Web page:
Slow Travel Norfolk


Well, it is finally out – my new book Slow Travel Norfolk.

Here is a brief extract from the book about an extraordinary rook roost that takes place at Buckenham Carrs each winter:

A  large  wooded  area  just  east  of   Buckenham  station, Buckenham Carrs is in winter home to an enormous rook and jackdaw roost mentioned in the Domesday Book. It’s thought there may be as many as 80,000 birds. The roost is the central motif of Mark Cocker’s Crow Country, which celebrates both crows and the Yare Valley where he lives. The Buckenham roost, which takes place in the winter months, roughly between late October and March, is quite a spectacle to behold, a natural phenomenon that has been taking place long before the fields were ploughed here and the church at Buckenham constructed. Ideally, you’ll want a crisp winter’s evening with a clear sky and a full moon.                                                                                                                                                    The best vantage point is to walk up the narrow road from Buckenham station until you reach a copse on the left with a small ruined brick shelter. You’ll see it all from here. The performance – if you can call it that – is a slow burn. Just after sunset, groups of rooks, and some jackdaws, fly in to gather on the large ploughed area immediately to the west; others land in the trees that surround it. Some have come quite a long way to be sociable but the crow conversation taking place sounds rather tetchy, all guttural complaining caws.                                                                                                                                       Momentum slowly builds as more and more groups of birds fly in to land in the field. As the light fades, the noise from the congregation builds louder and eerily expectant: something is clearly about to happen. Eventually, when the darkness is almost complete some sort of signal spurs the birds airborne and the sky blackens with rooks that swirl noisily east to settle in the woods of Buckenham Carrs where they will spend the night together.                                                                                                                                                It’s an astonishing, almost primal, event. One that almost laughs in the face of man’s perceived dominion over nature. No collective noun can adequately describe it: a building of rooks, a train of jackdaws. It’s less a murder of crows, more a mass execution.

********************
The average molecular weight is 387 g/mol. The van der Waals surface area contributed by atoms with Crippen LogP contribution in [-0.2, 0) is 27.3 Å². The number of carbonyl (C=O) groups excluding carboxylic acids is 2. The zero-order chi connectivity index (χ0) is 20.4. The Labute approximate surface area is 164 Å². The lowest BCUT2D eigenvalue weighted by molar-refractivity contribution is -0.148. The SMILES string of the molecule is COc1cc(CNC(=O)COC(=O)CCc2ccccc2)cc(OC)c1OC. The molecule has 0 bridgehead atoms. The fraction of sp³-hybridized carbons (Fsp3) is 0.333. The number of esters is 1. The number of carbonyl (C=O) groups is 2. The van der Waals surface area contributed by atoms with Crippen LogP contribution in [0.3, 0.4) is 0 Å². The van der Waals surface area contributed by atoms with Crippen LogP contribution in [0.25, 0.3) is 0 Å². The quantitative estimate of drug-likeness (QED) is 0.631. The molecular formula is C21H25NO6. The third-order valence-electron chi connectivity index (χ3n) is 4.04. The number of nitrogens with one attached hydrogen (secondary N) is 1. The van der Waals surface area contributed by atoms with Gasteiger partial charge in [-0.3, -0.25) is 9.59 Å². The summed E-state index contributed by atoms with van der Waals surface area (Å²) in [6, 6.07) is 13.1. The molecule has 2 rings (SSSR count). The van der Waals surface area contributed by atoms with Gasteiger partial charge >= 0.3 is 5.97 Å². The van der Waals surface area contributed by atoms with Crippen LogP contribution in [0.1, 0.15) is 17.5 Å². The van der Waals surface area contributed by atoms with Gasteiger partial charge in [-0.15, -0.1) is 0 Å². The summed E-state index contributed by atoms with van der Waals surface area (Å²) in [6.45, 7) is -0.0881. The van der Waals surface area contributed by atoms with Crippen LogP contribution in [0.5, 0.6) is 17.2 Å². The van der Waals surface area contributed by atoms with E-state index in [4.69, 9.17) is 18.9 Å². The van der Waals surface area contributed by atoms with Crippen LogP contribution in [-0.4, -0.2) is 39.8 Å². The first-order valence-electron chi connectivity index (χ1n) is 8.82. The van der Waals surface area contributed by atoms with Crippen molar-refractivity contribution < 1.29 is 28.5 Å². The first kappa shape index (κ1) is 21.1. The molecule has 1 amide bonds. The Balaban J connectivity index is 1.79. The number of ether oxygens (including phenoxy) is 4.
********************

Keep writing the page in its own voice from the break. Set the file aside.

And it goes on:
For an another take on Slow Norfolk, here is a lovely post about Going Slow on the north Norfolk coast on The World According to Dina, which generously mentions my book too.